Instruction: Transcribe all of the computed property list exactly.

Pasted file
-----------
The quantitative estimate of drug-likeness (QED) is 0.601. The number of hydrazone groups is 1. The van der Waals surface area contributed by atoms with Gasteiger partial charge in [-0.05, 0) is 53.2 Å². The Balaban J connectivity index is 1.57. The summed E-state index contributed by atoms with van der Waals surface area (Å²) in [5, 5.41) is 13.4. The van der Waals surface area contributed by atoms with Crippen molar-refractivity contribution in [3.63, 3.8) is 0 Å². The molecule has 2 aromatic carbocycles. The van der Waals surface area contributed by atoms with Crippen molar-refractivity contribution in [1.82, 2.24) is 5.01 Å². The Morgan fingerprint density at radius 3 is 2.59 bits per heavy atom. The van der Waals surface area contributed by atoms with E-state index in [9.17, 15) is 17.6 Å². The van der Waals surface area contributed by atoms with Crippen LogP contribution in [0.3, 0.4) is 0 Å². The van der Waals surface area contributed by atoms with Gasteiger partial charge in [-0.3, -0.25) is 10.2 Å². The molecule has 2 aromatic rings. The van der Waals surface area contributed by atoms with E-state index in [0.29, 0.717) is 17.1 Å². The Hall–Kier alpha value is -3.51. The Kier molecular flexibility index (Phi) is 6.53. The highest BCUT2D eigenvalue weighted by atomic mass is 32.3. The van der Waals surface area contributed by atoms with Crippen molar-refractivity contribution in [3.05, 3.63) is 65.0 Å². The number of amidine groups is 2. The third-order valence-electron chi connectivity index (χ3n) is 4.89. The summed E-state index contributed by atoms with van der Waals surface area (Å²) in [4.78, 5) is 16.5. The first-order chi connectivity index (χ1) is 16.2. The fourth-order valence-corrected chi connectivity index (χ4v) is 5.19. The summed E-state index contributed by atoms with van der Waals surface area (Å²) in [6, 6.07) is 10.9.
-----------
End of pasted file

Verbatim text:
The quantitative estimate of drug-likeness (QED) is 0.601. The number of hydrazone groups is 1. The van der Waals surface area contributed by atoms with Gasteiger partial charge in [-0.05, 0) is 53.2 Å². The Balaban J connectivity index is 1.57. The summed E-state index contributed by atoms with van der Waals surface area (Å²) in [5, 5.41) is 13.4. The van der Waals surface area contributed by atoms with Crippen molar-refractivity contribution in [3.63, 3.8) is 0 Å². The molecule has 2 aromatic carbocycles. The van der Waals surface area contributed by atoms with Crippen molar-refractivity contribution in [1.82, 2.24) is 5.01 Å². The Morgan fingerprint density at radius 3 is 2.59 bits per heavy atom. The van der Waals surface area contributed by atoms with E-state index in [9.17, 15) is 17.6 Å². The van der Waals surface area contributed by atoms with Crippen LogP contribution in [0.3, 0.4) is 0 Å². The van der Waals surface area contributed by atoms with Gasteiger partial charge in [-0.3, -0.25) is 10.2 Å². The molecule has 2 aromatic rings. The van der Waals surface area contributed by atoms with E-state index in [0.29, 0.717) is 17.1 Å². The Hall–Kier alpha value is -3.51. The Kier molecular flexibility index (Phi) is 6.53. The highest BCUT2D eigenvalue weighted by atomic mass is 32.3. The van der Waals surface area contributed by atoms with Crippen molar-refractivity contribution in [3.05, 3.63) is 65.0 Å². The number of amidine groups is 2. The third-order valence-electron chi connectivity index (χ3n) is 4.89. The summed E-state index contributed by atoms with van der Waals surface area (Å²) in [4.78, 5) is 16.5. The first-order chi connectivity index (χ1) is 16.2. The fourth-order valence-corrected chi connectivity index (χ4v) is 5.19. The summed E-state index contributed by atoms with van der Waals surface area (Å²) in [6, 6.07) is 10.9.